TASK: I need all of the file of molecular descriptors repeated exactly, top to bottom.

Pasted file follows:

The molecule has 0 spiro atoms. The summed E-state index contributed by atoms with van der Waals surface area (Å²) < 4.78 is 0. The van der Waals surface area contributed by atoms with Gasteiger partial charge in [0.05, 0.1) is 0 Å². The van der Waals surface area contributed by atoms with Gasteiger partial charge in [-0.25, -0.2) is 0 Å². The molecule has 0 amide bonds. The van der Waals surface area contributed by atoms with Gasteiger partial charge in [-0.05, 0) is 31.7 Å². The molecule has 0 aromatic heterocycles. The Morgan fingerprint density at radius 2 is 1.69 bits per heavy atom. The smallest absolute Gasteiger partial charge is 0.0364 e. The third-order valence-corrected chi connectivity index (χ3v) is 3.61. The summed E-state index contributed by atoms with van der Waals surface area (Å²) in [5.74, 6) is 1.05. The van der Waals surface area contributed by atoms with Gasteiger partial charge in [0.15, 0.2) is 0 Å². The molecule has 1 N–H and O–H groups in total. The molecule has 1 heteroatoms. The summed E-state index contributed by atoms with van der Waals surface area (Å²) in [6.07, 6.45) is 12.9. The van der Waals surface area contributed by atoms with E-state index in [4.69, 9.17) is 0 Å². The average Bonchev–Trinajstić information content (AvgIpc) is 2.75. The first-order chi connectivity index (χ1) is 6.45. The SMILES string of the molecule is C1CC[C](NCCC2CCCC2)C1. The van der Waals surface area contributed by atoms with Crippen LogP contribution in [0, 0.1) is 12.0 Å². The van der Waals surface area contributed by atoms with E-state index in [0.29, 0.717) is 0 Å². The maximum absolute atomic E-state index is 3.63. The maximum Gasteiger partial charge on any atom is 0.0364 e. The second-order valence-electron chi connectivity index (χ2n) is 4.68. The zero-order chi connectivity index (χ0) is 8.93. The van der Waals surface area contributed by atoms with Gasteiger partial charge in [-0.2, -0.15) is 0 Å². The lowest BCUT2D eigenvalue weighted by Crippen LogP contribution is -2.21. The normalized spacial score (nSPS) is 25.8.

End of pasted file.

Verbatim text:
The molecule has 0 spiro atoms. The summed E-state index contributed by atoms with van der Waals surface area (Å²) < 4.78 is 0. The van der Waals surface area contributed by atoms with Gasteiger partial charge in [0.05, 0.1) is 0 Å². The van der Waals surface area contributed by atoms with Gasteiger partial charge in [-0.25, -0.2) is 0 Å². The molecule has 0 amide bonds. The van der Waals surface area contributed by atoms with Gasteiger partial charge in [-0.05, 0) is 31.7 Å². The molecule has 0 aromatic heterocycles. The Morgan fingerprint density at radius 2 is 1.69 bits per heavy atom. The smallest absolute Gasteiger partial charge is 0.0364 e. The third-order valence-corrected chi connectivity index (χ3v) is 3.61. The summed E-state index contributed by atoms with van der Waals surface area (Å²) in [5.74, 6) is 1.05. The van der Waals surface area contributed by atoms with Gasteiger partial charge in [0.15, 0.2) is 0 Å². The molecule has 1 N–H and O–H groups in total. The molecule has 1 heteroatoms. The summed E-state index contributed by atoms with van der Waals surface area (Å²) in [6.07, 6.45) is 12.9. The van der Waals surface area contributed by atoms with E-state index in [4.69, 9.17) is 0 Å². The average Bonchev–Trinajstić information content (AvgIpc) is 2.75. The first-order chi connectivity index (χ1) is 6.45. The SMILES string of the molecule is C1CC[C](NCCC2CCCC2)C1. The van der Waals surface area contributed by atoms with Crippen LogP contribution in [0, 0.1) is 12.0 Å². The van der Waals surface area contributed by atoms with E-state index in [0.29, 0.717) is 0 Å². The maximum absolute atomic E-state index is 3.63. The maximum Gasteiger partial charge on any atom is 0.0364 e. The second-order valence-electron chi connectivity index (χ2n) is 4.68. The zero-order chi connectivity index (χ0) is 8.93. The van der Waals surface area contributed by atoms with Gasteiger partial charge in [-0.2, -0.15) is 0 Å². The lowest BCUT2D eigenvalue weighted by Crippen LogP contribution is -2.21. The normalized spacial score (nSPS) is 25.8.